Isobel Coleman

Democracy in Development

Coleman maps the intersections between political reform, economic growth, and U.S. policy in the developing world.

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Guest Post: Ed Husain on How to Counter Islamic Extremism

by Guest Blogger for Isobel Coleman
September 10, 2013

The "Tribute in Lights" illuminates the sky over lower Manhattan on the 10th anniversary of the 9/11 attacks on the World Trade Center in New York, September 11, 2011 (Courtesy Reuters/Jim Young). The "Tribute in Lights" illuminates the sky over lower Manhattan on the 10th anniversary of the 9/11 attacks on the World Trade Center in New York, September 11, 2011 (Courtesy Reuters/Jim Young).

This guest post is written by my colleague, Ed Husain, a senior fellow for Middle Eastern Studies at CFR. Here he discusses his latest Policy Innovation Memorandum, which lays out a plan for countering violent extremism. 

Five years ago in London, I co-founded Quilliam, the world’s first counter-extremism think tank, dedicated to improving understanding of the ideas underpinning al-Qaeda’s terrorism and, in turn, rebutting those concepts.  The demands put on Quilliam’s staff from governments, global media outlets, universities, and Muslim activists in Europe and the Middle East were huge. However, even as Quilliam’s work charted new ground, influenced government policies, and confronted extremism in powerful ways, the organization faced an abiding problem: funding. And in this difficulty, they were not alone.

As I traveled and met with Muslims in Pakistan, Egypt, Syria, and across Europe who sought to cleanse their religion from the impurity of al-Qaeda’s extremism, I learned that they had the same complaint.  They struggled to plan projects, fund events, pay salaries, print leaflets, create ads on satellite TV channels, rent offices, translate books, maintain high-end websites, visit areas of extremist activity, or even travel to campuses to speak against violent extremism.

It is easy to say, “Well, why don’t Muslims pay for it?” The simple answer is that wealthy Muslims still prefer to build mosques, hospitals, schools, and orphanages named after themselves, rather than invest in the battle of ideas against Islamist extremism.  But al-Qaeda’s fanaticism affects us all, and it is time to be stop being tribal in the effort to counter it. Western governments, Muslim-majority countries, individual philanthropists, and assorted endowments should come together to create a long-term funding mechanism for this crucially important work.

My CFR Policy Innovation Memo, published yesterday, explains how a fund of $300 million could counter extremism by educating Muslim thought leaders on university campuses, establishing alternative satellite television channels, and supporting Muslim professionals who challenge al-Qaeda propaganda in chat rooms around-the-clock. Click here to read more.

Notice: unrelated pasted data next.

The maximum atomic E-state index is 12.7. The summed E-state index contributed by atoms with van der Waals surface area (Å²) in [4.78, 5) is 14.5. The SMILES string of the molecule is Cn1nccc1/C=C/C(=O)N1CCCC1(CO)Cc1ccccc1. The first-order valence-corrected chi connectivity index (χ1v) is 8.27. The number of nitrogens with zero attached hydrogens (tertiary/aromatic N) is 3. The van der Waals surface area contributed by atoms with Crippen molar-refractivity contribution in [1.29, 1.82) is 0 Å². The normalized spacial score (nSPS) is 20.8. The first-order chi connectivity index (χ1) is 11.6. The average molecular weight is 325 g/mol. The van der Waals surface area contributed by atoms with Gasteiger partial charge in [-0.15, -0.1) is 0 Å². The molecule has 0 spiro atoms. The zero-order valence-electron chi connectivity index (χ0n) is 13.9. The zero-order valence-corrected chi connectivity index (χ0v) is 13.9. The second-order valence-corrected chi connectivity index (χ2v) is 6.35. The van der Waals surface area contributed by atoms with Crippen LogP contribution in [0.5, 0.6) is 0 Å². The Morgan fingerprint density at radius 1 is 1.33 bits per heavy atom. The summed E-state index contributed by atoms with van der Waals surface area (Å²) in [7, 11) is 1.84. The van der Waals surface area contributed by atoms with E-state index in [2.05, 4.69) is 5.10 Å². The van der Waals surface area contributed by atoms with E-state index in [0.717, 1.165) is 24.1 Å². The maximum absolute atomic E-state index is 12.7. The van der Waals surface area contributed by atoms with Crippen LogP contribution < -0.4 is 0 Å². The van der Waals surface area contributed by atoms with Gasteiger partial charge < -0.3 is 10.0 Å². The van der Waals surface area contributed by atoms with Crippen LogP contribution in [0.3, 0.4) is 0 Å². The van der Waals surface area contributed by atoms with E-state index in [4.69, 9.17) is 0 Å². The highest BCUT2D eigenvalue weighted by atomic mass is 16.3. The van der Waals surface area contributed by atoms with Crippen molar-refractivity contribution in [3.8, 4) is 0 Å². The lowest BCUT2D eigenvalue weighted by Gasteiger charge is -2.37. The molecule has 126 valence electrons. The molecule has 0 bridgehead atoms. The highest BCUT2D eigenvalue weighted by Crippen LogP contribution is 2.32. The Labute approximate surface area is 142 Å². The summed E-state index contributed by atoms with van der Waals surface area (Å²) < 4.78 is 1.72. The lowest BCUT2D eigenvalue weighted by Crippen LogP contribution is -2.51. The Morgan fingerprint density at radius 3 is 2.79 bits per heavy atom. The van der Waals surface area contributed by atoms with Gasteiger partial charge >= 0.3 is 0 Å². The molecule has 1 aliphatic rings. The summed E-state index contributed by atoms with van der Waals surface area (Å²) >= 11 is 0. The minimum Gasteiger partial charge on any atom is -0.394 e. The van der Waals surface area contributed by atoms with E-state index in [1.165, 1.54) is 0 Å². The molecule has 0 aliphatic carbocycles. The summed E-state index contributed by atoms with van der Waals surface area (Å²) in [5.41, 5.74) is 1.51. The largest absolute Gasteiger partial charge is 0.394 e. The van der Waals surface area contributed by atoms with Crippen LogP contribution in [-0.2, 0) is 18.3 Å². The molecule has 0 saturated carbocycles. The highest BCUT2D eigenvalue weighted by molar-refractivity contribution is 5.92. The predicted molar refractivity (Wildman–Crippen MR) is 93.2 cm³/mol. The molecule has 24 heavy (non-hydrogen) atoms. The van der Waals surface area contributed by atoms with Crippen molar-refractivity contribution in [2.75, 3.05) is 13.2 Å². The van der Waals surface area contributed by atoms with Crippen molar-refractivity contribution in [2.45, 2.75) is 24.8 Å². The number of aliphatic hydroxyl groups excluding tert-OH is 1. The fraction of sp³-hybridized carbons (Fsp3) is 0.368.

Post a Comment 1 Comment

  • Posted by Kir Komrik

    “Five years ago in London, I co-founded Quilliam, the world’s first counter-extremism think tank, dedicated to improving understanding of the ideas underpinning al-Qaeda’s terrorism and, in turn, rebutting those concepts.”

    Congrats to the guest and thanks for sharing this news. As for rebuttal, if you’ve ever been involved in deconversion you will learn with some work that it really isn’t as difficult as it seems to temper a belief system. If the author is interested, I wrote a long paper on this subject which you can find here:

    http://kirkomrik.wordpress.com/decompression-seeding/secrets/
    (On the Means and Methods of Mass Deconversion)

    “As I traveled and met with Muslims in Pakistan, Egypt, Syria, and across Europe who sought to cleanse their religion from the impurity of al-Qaeda’s extremism, I learned that they had the same complaint. They struggled to plan projects, fund events, pay salaries, print leaflets, create ads on satellite TV channels, rent offices, translate books, maintain high-end websites, visit areas of extremist activity, or even travel to campuses to speak against violent extremism.”

    imo, religion and ideology are both deeply seated, critical liabilities in humanity’s quest to survive. The most effective thing one can do is eradicate both. The problem; however, is that:
    1.) I don’t believe in coercion in religion, politics or atheism
    2.) It is the nature of human existence that some portion of the population will naturally be drawn to these … things … probably.

    Ergo, I think the only long-term solution is impartial education and the economic conditions that enable it. More immediately, Islam needs a charismatic leader to center the faith toward a more favorable theology. I suspect Shia Islam as being more amenable to this approach. And this requires human capital more than financial might. I wonder if atheist groups might be interested in crowd sourcing donations?

    - kk

    “It is easy to say, “Well, why don’t Muslims pay for it?” The simple answer is that wealthy Muslims still prefer to build mosques, hospitals, schools, and orphanages named after themselves, rather than invest in the battle of ideas against Islamist extremism.”

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